Currently languishing second from bottom in the Championship, and five points from safety, Doncaster Rovers’ four season stay in the second tier of English football looks to be coming to a close.
The last decade has signalled almost constant expansion and improvement for the South Yorkshire club, who, backed by Chairman John Ryan, have risen three divisions and now occupy a 15,000 all-seater stadium which is a far cry from their previous Belle Vue home. However, having abandoned the philosophy that underpinned this remarkable ascent, when sacking manager Sean O’Driscoll after a poor start to the present campaign, Rovers’ dramatic change in direction has yielded little reward on the pitch or respect off it.
Formerly heralded as a model of the respectable family club making the most of limited resources, the replacement of the popular and innovative O’Driscoll with the more pragmatic Dean Saunders also coincided with the arrival of controversial agent Willie McKay, who is the orchestrator behind their present superstars transfer policy. The arrangement has witnessed the arrival of numerous out of favour Premier League players on heavily subsidised loans, with the intention of taking a sizeable cut from any eventual sell-on fee. In essence, Rovers have been acting as a convenient shop window for bigger clubs to display their disillusioned wares in the hope of financial gain for all parties involved in the deal.
So far this has seen such familiar faces as Chris Kirkland, Marc-Antoine Fortuné, Habib Beye and Hérita Ilunga, amongst others, arrive on loan, while the previously unattached El Hadji Diouf, Pascal Chimbonda and Lamine Diatta have also pitched up at the Keepmoat on short-term contracts. This array of ageing internationals undoubtedly have self interest at heart, using this ailing second tier side as a stepping stone on the way back to bigger things. When the plan was initially announced supporters were concerned that this revolving door policy would compromise the very continuity which had been so key to their club’s success. Such fears seem well-founded as a number of loanees have already returned to their parent clubs after failing to inspire an upturn in Donny’s fortunes.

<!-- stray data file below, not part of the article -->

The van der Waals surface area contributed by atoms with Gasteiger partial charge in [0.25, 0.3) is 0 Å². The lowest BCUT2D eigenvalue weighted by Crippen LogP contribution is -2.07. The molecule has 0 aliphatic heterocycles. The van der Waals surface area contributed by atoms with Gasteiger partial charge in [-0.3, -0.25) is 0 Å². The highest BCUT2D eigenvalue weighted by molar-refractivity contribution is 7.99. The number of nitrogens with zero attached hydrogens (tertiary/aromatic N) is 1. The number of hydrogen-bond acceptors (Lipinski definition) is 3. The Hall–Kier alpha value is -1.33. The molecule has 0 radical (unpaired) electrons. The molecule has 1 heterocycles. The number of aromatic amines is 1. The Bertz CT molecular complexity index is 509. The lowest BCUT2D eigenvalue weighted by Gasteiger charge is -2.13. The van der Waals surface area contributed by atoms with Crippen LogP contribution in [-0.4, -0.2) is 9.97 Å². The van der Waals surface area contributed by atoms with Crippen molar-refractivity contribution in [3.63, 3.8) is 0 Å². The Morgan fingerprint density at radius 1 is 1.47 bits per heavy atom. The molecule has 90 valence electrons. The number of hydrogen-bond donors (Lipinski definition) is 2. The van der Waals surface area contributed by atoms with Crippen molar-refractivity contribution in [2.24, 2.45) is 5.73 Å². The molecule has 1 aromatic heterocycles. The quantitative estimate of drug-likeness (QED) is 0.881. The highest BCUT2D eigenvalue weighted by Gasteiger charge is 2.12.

McKay’s misguided belief that this could be a model for clubs of Doncaster’s size and limited fan base to survive in the Championship significantly overlooks the last three years in which they have punched well above their weight, even securing a top-half finish in the 2009/10 season. The club has long taken into account its inherent disadvantage in the transfer market, but has prospered nevertheless by recruiting players ready to slot into a pre-ordained system of passing football. All the while the necessity of selling has never impeded their progress, with substantial profits being made on a conveyor belt of talent including the likes of current Leicester duo Richie Wellens and Matt Mills.
O’Driscoll, following on from the groundwork laid by Dave Penney, always built with an overarching ideal in mind and created a team which was greater than the sum of its parts. This is in marked contrast to the current alliance of Saunders and McKay, who have overseen an influx of talented yet often temperamental players. A club once without ego, and who used the loan market for its primary purpose, to test out young players like Jordon Mutch and Jay Emmanuel-Thomas, has since become a bizarre experiment in discontinuity and the first port of call for McKay’s stable of clients and contacts.
The astonishing long-term transformation the club has undergone during Ryan’s tenure is at risk of being irreparably damaged by a series of short-sighted decisions. Just a day before dismissing O’Driscoll, Ryan even cited fellow Yorkshire side Sheffield United, and the three managers they used in last year’s relegation to League One, as an example of the potential perils arising from unnecessary upheaval. Yet having failed to heed his own highly prescient advice, Doncaster are now facing not just the prospect of relegation, but of losing their hard-won reputation for forward thinking and good football.